Try to imagine what your favorite beach looked like before it was invaded by massive resorts and the throngs of tourists that come with them. That is what the deserted beaches of Zanzibar offer. Miles of white sand with swaying palm trees on one side and turquoise water on the other. The northeast beaches of Nungwi, Kendwa, Pwani, Waikiki, and Kiwengwa were some of the prettiest that we’ve visited anywhere. 

There are a handful of resorts on the island that exist mostly on the north end. Nonetheless, you’ll find more fishermen and wayward cows on the beach than noisy jet skis or other pleasure craft. Small sailboats are more the norm. We stayed in an AirBnB and ate most of our meals in, but found plenty to eat and drink by visiting the mom-and-pop restaurants scattered along the beach. 

When not cooking at home, we found ourselves strolling down the beach for fresh homemade dinners, rather than taking a taxi down the road. Outdoor restaurants and patios can be nice, but they can’t compare to sipping cocktails in a shaded beach restaurant, listening to the waves roll in, and watching the moon rise over the ocean. 

Friendly Locals, Beautiful Locale

In conclusion, we found Zanzibar to be one of the most interesting places we’ve ever visited. We consider it quite safe and Cathryn walked to the beach and local village for groceries by herself. She worried when one local man followed her around the village, but it turned out he was only there to protect her and help carry things. 

The man even helped me carry a five-gallon jug of water all the way home. You’d think I gave him 100 dollars when I tipped him a buck. Not being resort people, we stayed in the Kamili View Apartments in Kiwengwa, a gated complex with a beautiful swimming pool. Our second-floor unit offered ocean views and breezes.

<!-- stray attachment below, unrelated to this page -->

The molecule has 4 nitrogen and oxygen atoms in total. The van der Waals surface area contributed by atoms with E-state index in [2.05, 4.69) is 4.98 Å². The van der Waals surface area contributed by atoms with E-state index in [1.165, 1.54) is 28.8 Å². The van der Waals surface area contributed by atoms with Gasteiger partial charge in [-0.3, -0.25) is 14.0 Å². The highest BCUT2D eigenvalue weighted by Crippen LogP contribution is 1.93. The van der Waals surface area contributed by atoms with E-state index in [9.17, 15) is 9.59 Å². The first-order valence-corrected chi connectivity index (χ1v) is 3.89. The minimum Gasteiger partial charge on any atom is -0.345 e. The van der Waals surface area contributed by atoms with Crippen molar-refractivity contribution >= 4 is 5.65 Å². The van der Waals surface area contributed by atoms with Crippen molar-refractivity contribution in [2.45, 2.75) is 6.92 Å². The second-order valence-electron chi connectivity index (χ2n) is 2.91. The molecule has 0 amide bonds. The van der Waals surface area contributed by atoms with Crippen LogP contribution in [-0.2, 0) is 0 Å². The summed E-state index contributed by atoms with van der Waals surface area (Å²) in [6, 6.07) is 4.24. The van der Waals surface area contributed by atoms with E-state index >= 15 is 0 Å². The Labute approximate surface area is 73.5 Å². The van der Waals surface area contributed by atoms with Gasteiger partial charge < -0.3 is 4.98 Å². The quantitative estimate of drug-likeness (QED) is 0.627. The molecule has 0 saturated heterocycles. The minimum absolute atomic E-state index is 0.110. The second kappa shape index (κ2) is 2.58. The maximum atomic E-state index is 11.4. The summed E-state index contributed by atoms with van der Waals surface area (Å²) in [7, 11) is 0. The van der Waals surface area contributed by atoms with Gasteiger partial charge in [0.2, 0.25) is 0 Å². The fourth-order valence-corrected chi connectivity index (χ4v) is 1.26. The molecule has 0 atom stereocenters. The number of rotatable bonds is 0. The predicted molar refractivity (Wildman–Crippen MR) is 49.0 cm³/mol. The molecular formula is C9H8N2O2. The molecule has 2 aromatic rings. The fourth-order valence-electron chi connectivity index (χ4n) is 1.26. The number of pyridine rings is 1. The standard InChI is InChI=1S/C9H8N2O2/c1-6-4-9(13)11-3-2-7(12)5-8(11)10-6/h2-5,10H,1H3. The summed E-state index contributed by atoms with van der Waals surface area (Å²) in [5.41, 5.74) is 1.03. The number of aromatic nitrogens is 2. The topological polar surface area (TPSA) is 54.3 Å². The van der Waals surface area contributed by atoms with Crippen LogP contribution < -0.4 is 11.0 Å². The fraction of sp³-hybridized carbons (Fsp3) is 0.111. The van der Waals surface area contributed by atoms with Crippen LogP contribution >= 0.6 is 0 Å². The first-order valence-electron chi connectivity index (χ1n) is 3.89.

The Gagnon's AirBnb Pool

I don’t pick favorites and rarely return to places I’ve visited, but Zanzibar is one destination that both Cathryn and I agree we’d definitely return to. These five reasons to visit Zanzibar represent a short summary that doesn’t give this beautiful island justice. Book the trip and see for yourself.

If you enjoyed this article and wish to read more of Ed’s adventures check out my website at www.edmondgagnon.com.

The Con Dao Islands of Vietnam

michael carterWhere in the world are the Con Dao Islands?

If you happen to be wandering around Vietnam or are looking for your next tropical adventure, head east of Ho Chi Minh City to the port city of Vung Tau. The Con Dao Island group is a cluster of 16 islands located about 80 km offshore from Vung Tau. A now-daily high-speed catamaran service connects the mainland with Con Son, the only permanently inhabited island of the bunch. Traveling there takes about four hours overall.

A Con Dao Anecdote: The Day of My Arrival

Just past high noon, the ”cat” docks at the harbor, which is about 12 km from Con Son town. Con Son claims the title of largest community on the islands, proudly housing approximately 7,000 denizens. In Vung Tau, I had hooked up with a fellow intrepid traveler, Jim. Jim and I grew up in the same Canadian town; additionally, this was the first trip to Con Dao for either of us.

A-frame cottages at Con Dao Camping

I don’t know the collective noun for taxi drivers offhand, so I’ll use the term ‘annoyance’. Hordes of taxi drivers waited as we disembarked, certainly eager to offer their services. “Where are you staying?”, “Where do you want to go?” Impossible questions to answer, as neither of us had ever been there before and therefore, had absolutely no idea.

We decided to incorporate the distraction of snapping a few photos of the undeniably scenic harbor as an opportunity to ignore the mini-fleet of vultures. Soon, a bus pulled up beside us and the driver opened its doors — ”jump in,” he welcomed with hand gestures.

“How much?”

No reply.

“Where do you want to go?” He asked in broken English.

“Don’t know, somewhere near the center of town.”

Understood or not, the hand gesture came into play again.

I felt unquestionably uneasy as we boarded a bus going to an unknown destination with no set price. We were the only passengers. Ah yes, the joys of an intrepid traveler.

When there appeared to be enough buildings surrounding us to indicate we happened to be in some sort of town, we requested to get off. How much did we have to pay? Absolutely nothing!

Café Soleil

As we stepped off the bus, I noticed a sign on a tree that read ”Piano Café.” Across the street, a small, open-air spot named Café Soleil beckoned. The only person in sight was a bare-chested, middle-aged man. We ordered two ca phê den da, which they didn’t have. Fortunately, Mr. Bare Torso walked a couple of doors down the road and got two for us.

Coffee shop in Vietnam. Best Vietnamese coffee in town.